A prenuptial agreement or postnuptial agreement can relieve anxieties and fears for couples who have decided that one partner should be the stay-at-home parent. What happens to the stay-at-home parent who gives up a career and then faces divorce some years later? Can this parent without a relevant work history count on alimony?
Couples make their intentions for the future known on paper, especially given that alimony awards in Florida are reminiscent of the Wild West. A marital contract, whether a prenup or a postnup, is essential.
While no one enters a marriage already assuming divorce, everyone should be a realist and a pragmatist. Both spouses should relieve tension surrounding the possibility of spousal support becoming a destructive force in either person’s life (i.e. getting too little to sustain one’s usual lifestyle or paying so much that one’s quality of life is compromised).
The stay-at-home spouse gives up the most essential, productive years of working, including years spent building the foundation of one’s career, promotions, making contacts, creating a resume that translates into increasing salaries, and making the most money. Remember the spouse chosen to be the stay-at-home parent gives up all or a substantial portion of benefits, retirement, and income that includes the raises and bonuses that would have occurred had the person remained in the workforce. The stay-at-home parent often loses the chance to build one’s own business as well.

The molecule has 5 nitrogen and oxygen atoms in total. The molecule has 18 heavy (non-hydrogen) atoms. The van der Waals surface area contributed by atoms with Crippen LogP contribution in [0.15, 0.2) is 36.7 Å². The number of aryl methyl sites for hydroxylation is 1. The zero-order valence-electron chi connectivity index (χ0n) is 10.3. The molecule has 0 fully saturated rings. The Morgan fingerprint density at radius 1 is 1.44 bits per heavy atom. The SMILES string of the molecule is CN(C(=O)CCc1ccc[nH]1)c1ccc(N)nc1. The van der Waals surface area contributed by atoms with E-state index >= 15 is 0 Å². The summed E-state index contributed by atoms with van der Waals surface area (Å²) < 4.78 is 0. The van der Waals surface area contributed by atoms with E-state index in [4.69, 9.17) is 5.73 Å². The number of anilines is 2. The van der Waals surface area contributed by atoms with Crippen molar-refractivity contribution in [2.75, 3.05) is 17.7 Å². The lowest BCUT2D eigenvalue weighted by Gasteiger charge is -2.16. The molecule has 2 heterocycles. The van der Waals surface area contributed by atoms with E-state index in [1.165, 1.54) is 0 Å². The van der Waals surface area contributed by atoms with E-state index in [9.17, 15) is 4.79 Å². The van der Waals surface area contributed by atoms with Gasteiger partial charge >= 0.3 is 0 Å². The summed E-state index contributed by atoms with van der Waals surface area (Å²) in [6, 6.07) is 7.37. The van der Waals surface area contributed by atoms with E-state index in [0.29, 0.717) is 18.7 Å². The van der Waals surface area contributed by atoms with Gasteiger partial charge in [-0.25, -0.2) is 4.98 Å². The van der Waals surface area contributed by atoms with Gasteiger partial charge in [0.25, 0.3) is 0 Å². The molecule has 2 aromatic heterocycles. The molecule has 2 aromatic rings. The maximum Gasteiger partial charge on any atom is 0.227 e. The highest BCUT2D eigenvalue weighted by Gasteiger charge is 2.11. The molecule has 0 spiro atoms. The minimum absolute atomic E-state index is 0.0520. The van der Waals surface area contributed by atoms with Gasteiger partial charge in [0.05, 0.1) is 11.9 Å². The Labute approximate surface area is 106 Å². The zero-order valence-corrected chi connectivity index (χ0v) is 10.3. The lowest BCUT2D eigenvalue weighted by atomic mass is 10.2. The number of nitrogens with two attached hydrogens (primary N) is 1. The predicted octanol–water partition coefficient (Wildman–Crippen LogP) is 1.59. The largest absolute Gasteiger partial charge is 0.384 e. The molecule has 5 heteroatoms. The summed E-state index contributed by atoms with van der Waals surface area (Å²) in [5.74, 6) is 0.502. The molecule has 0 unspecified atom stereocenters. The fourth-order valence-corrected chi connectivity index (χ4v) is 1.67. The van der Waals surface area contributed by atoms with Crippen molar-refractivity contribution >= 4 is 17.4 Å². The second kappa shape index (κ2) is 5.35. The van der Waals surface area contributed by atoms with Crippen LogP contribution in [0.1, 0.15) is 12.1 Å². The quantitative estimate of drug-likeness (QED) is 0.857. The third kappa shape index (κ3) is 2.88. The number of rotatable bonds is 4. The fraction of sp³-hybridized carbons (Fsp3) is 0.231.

If you intend to continue to be a stay-at-home parent after divorce, your prenup or postnup must be drafted to sustain you and to claim your ex-partner’s future earnings toward your needs. Attention should be given not only to the terms for post-divorce life, but to support and conduct during the period of separation.
Some assets should be designated for the stay-at-home mom or the stay-at-home dad, and your agreement should clarify if the SAHM/SAHD and children will remain in the marital home.
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